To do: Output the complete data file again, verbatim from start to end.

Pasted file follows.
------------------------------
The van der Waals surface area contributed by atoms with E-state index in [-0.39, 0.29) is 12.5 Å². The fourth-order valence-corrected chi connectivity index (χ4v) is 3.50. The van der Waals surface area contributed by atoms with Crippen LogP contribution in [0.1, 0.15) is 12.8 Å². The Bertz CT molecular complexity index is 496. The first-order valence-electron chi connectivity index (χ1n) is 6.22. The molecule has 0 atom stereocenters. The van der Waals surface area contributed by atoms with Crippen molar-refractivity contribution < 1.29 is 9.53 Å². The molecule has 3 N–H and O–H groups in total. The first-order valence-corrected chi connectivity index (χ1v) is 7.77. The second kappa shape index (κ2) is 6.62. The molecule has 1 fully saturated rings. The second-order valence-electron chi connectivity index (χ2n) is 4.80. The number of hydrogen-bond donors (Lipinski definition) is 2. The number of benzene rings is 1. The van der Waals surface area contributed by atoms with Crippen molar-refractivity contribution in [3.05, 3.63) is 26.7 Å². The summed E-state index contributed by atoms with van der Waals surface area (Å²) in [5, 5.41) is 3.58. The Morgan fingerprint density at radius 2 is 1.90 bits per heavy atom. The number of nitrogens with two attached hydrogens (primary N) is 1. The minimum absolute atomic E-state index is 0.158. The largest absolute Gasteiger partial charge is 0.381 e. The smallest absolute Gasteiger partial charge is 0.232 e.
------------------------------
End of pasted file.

The van der Waals surface area contributed by atoms with E-state index in [-0.39, 0.29) is 12.5 Å². The fourth-order valence-corrected chi connectivity index (χ4v) is 3.50. The van der Waals surface area contributed by atoms with Crippen LogP contribution in [0.1, 0.15) is 12.8 Å². The Bertz CT molecular complexity index is 496. The first-order valence-electron chi connectivity index (χ1n) is 6.22. The molecule has 0 atom stereocenters. The van der Waals surface area contributed by atoms with Crippen molar-refractivity contribution < 1.29 is 9.53 Å². The molecule has 3 N–H and O–H groups in total. The first-order valence-corrected chi connectivity index (χ1v) is 7.77. The second kappa shape index (κ2) is 6.62. The molecule has 1 fully saturated rings. The second-order valence-electron chi connectivity index (χ2n) is 4.80. The number of hydrogen-bond donors (Lipinski definition) is 2. The number of benzene rings is 1. The van der Waals surface area contributed by atoms with Crippen molar-refractivity contribution in [3.05, 3.63) is 26.7 Å². The summed E-state index contributed by atoms with van der Waals surface area (Å²) in [5, 5.41) is 3.58. The Morgan fingerprint density at radius 2 is 1.90 bits per heavy atom. The number of nitrogens with two attached hydrogens (primary N) is 1. The minimum absolute atomic E-state index is 0.158. The largest absolute Gasteiger partial charge is 0.381 e. The smallest absolute Gasteiger partial charge is 0.232 e.